Beauty brand publishes study on stem cell wonder cream

Click to follow
Indy Lifestyle Online

The newly launched Absolue Precious Cells face cream by Lancôme -- the latest release amid the recent stem cell skincare craze -- promises to "help restore the potential of skin stem cells and bring back the skin of youth."

According to research published by the French beauty brand, of their sample of woman with UV damaged skin, 90 percent said their skin seemed "denser," 87 percent found it to be "smoother," the same number stated their skin was more "radiant," and 95 percent had the impression it had a more "uniform complexion" after using the cream for four weeks. Lancôme even says the recovery process becomes visible within the first seven days.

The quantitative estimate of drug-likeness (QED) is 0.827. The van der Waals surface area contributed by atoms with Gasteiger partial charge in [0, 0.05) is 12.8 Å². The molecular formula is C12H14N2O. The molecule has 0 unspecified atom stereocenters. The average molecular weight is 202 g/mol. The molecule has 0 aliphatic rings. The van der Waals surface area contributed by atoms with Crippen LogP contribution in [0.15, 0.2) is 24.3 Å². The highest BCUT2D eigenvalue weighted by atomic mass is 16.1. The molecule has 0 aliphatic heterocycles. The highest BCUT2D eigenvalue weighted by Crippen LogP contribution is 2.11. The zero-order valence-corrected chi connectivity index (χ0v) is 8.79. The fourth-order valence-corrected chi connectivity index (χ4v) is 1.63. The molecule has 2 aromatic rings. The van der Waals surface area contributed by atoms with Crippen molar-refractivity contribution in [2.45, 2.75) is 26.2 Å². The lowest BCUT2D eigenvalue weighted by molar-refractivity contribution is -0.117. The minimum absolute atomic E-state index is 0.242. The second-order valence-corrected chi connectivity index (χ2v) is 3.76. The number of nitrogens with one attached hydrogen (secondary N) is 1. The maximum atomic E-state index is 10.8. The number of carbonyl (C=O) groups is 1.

Stem cell skincare, which relies on the regenerative quality of consumers' own stem cells in order to renew facial skin, has been one of the buzz phrases in beauty for quite a while with first products hitting the market as early as 2007. Back then, a cream called Amatokin was the product shoppers were after while many researchers found it controversial to use stem cell technology for anti-aging purposes.

According to the UK Times newspaper, however, most "stem cell" skincare products including the Absolue Precious Cells cream do not contain actual human cells but are based on ingredients as banal as apple extract, which provokes cell renewal. (Click here for the full article.)

Other anti-aging creams relying on this technology include Dior's Capture XP, ReVive's Peau Magnifique, and Emerge Swiss Apple Stem Cell Serum.

Lancôme's new cream retails for $145.

Site: lancome.com

Comments